A Database Called The Web

*
Accepted Session
Short form
Scheduled: Thursday, June 18, 2009 from 5:00 – 5:45pm in Morrison

Excerpt

In 2002 people wanted to build a database to track creative works; we
built that database and it's called the Web.

Description

Since its inception Creative Commons has made machine readable
metadata a critical part of the licensing infrastructure. Our choice
was obvious (to us): RDF and the Semantic Web. This of course gave us a chicken and egg problem: how do you convince people the Semantic Web isn’t just a bunch of academic dreaming when, well, there wasn’t much evidence. Six years later, we’ve made it work. With the publication of the CC Rights Expression Language, we have an extensible, independent, machine readable way to express information about works. A machine readable “database” that people are contributing to every time they mark a work with a license.

During this presentation we’ll:

  • Demonstrate how this metadata can be used by other web applications to inform users of attribution and re-use specifics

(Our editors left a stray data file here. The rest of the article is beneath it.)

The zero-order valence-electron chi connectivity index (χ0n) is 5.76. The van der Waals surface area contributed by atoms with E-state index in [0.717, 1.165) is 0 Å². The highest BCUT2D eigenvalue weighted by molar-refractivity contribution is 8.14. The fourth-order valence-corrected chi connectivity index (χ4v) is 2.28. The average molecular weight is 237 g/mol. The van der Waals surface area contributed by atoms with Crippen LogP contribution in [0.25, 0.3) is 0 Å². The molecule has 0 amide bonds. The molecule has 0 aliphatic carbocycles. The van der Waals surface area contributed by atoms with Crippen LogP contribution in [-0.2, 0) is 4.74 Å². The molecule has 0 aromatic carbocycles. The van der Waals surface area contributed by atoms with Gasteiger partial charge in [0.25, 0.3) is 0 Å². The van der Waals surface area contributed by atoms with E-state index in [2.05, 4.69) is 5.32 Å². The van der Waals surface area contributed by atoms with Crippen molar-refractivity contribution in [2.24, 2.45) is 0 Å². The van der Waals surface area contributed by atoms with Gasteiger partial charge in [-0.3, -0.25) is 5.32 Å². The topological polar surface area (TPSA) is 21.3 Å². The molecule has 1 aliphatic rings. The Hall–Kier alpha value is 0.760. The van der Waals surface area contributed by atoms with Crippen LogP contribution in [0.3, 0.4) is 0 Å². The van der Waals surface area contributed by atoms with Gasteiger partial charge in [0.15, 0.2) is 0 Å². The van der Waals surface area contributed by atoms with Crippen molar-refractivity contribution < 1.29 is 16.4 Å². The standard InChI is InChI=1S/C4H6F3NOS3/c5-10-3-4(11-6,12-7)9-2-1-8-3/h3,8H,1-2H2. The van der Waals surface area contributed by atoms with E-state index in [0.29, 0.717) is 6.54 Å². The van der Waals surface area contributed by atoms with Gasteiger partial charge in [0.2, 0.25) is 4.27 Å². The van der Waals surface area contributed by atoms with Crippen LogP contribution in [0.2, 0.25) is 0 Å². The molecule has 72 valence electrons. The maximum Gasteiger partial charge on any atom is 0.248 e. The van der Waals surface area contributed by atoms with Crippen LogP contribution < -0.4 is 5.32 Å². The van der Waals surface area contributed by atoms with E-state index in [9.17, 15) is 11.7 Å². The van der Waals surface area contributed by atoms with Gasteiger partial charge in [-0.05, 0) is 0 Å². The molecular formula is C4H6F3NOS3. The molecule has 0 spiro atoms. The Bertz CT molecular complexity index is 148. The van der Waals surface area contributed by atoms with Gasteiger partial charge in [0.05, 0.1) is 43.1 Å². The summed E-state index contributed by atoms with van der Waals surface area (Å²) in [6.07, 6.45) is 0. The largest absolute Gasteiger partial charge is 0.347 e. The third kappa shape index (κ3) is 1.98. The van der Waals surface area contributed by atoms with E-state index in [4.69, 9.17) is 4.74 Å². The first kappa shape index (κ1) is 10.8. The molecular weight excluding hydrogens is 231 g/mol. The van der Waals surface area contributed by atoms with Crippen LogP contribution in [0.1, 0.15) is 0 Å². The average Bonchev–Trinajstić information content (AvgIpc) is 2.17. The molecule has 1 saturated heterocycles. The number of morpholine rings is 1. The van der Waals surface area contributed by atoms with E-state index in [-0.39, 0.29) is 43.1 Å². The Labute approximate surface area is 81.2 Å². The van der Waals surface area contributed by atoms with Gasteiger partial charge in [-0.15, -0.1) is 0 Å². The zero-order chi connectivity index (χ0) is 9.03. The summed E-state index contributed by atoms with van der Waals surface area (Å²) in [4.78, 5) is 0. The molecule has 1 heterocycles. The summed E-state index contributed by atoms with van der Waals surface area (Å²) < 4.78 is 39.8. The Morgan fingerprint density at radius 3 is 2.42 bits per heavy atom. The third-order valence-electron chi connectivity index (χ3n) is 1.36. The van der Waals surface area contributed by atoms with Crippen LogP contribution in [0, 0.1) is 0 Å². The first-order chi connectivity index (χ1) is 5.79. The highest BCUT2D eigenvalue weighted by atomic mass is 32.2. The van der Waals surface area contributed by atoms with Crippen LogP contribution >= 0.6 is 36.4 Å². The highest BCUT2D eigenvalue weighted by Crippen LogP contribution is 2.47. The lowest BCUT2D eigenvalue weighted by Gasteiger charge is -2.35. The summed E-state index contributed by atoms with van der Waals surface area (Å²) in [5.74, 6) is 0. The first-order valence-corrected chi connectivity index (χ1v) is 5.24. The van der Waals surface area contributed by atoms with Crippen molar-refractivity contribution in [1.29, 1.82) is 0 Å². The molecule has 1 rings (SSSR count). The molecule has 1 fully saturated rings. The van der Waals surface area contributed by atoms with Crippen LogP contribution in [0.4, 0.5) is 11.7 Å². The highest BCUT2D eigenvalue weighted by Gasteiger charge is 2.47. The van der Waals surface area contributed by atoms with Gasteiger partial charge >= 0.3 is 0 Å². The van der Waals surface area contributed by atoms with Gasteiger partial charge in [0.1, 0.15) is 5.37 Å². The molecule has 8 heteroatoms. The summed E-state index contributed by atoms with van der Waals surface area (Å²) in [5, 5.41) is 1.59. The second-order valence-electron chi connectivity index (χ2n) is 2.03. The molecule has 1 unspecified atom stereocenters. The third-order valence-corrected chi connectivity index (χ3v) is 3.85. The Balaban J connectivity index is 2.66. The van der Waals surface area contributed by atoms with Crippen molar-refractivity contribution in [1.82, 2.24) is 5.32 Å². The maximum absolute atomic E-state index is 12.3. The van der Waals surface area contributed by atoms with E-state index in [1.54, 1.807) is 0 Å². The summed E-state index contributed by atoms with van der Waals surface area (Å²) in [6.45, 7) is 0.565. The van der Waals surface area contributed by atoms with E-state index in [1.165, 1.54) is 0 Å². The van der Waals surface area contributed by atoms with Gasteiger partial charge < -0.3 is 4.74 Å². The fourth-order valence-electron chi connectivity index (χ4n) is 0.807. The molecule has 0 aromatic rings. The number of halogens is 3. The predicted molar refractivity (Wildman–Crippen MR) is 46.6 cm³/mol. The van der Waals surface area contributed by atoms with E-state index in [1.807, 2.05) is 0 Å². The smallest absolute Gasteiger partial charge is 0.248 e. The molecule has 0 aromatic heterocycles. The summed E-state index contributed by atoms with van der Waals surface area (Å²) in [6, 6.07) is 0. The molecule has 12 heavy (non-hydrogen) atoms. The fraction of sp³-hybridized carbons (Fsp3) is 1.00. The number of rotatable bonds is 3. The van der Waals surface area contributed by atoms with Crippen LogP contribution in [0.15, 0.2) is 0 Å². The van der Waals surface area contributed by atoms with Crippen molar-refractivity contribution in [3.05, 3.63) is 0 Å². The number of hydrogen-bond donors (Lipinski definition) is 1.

• Demonstrate our lightweight copyright registry, the CC Network,
    which is purely driven by semantic web metadata
  • Build an even lighter weight version that integrates with the CC
    license deeds (with no changes to the CC deed code)
  • Build a Yahoo SearchMonkey application that exposes license and
    attribution information to the user
  • Give specific guidelines to site developers who want to free their data without building a specialized API

Speaking experience

Speaker

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    Nathan Yergler

    Creative Commons

    Biography

    Nathan R. Yergler (http://yergler.net) is Chief Technology Officer at Creative Commons. Since joining Creative Commons as a software engineer in 2004, Nathan has been responsible for helping build Creative Commons’ technology infrastructure. Recent projects include participation in the development of the Creative Commons Rights Expression Language and the technical and metadata architecture for CC0.

    Prior to Creative Commons, Nathan was a faculty member at Canterbury School, a leading college preparatory school in Fort Wayne, Indiana. At Canterbury School Nathan developed an introductory computer programming curriculum based on the Python programming language.

    Nathan holds a B.S. in Computer Science from Purdue University and resides in San Francisco, California with his dog, Madeline.

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